RIVER CLUB — After nearly two years of battling a proposed cell phone tower in the heart of their community, homeowners in River Club celebrated a long-awaited victory Dec. 3.
The Manatee County Board of County Commissioners on Dec. 3 voted 6-1 to deny an application by Vertex Development to construct a 150-foot flagpole-style telecommunications tower in front of River Club’s clubhouse. The tower would provide service to T-Mobile customers and possibly other carriers.
“This (was) a community effort,” River Club No Cell Tower Committee member Greg Gallagher said. “It’s a long road to have hauled … that led to this success. It’s a job well done (by) the community. I’m overwhelmed at this point.”
Homeowner Craig Harrison, who has been on the forefront of the fight with his wife, Cecelia, said the victory is one shared with the community, as well.
“The decision preserves the residential neighborhood of River Club and its excellent precedent to preserve the neighborhood character of other communities facing the same issue,” Harrison said.
Although county planning staff and Vertex representatives said the tower did comply with county development codes, the majority of commissioners said they were not convinced the application met county regulations or that the tower could be considered an auxiliary use to the golf course as county planning staff suggested.
In his motion to deny the project, Commissioner Joe McClash also cited portions of Chapter 6, Section 603 of the county’s land development code, which he felt were not satisfied by the existing application.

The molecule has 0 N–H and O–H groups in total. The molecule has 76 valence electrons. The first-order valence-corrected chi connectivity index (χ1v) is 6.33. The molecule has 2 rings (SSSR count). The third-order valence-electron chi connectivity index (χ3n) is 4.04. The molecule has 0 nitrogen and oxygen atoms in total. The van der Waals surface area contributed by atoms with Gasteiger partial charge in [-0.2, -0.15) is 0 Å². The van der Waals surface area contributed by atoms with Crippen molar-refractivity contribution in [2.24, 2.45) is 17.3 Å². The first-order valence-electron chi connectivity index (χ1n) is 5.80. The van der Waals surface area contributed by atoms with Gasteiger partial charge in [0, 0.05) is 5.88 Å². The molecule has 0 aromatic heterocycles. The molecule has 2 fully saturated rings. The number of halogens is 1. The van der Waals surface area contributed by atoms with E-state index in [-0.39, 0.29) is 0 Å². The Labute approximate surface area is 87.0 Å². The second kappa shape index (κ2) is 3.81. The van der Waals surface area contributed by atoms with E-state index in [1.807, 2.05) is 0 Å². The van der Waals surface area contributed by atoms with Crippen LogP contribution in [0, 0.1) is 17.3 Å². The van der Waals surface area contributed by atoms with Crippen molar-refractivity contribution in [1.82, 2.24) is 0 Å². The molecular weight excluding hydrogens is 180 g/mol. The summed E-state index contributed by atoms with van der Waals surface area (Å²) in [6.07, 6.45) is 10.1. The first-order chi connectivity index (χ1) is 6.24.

“(The tower is) not compatible with the approved development,” McClash said after the vote. “I really feel it goes against building that sense of community we talk about.”
Commissioner Donna Hayes, who represents the East County, agreed there were too many uncertainties to give the application her support.
“There were some questionable issues there,” Hayes said. “This was a very difficult vote for me to make.”
Vertex’s attorney, Lauralee Westine, said she is discussing litigation options with her client.
River Club Golf Course owner Mike Pascuzzi, who had agreed to lease a portion of his golf course property for the tower, said he was happy for residents.
“I thought the homeowners did a really good job presenting their case; my hats are off to them,” he said. “The homeowners themselves did a terrific job, better than the attorneys.”
Pascuzzi said his decision to lease the property was a business decision.
“I’m doing everything I can to try to survive this economic downfall,” he said. “I’m always looking for ways to improve our revenues and lower our expense. I’m going to do everything I can to keep this golf course going. I have no animosity toward anybody. It’s not personal with me. It’s just business. I’m not trying to hurt anybody. I’m looking at the total picture.”
Pascuzzi said he was not sure he would continue to offer the site for lease should the applicant proceed with legal action to secure the site.
T-Mobile has been working to find a usable site in the River Club area since 2005, the company’s spokesperson Ann Brooks said. Brooks could not yet say what T-Mobile’s next step would be but noted the selection of the River Club site had been made thorough scientific evaluation to rule out other potential sites.
“That need (for coverage) hasn’t gone away just because the site was denied,” Brooks said. “We do still feel like we have a need to provide better services to our customers in this area.”
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Currently 1 Response
- So, if the course goes under, these $400,000 to 1,000,000 houses will lose how much of their value? Would love to see nothing more that to see the look on these morons faces when they have a course that looks like Forest Lakes and Foxfire behind their houses. Reap what you sow....
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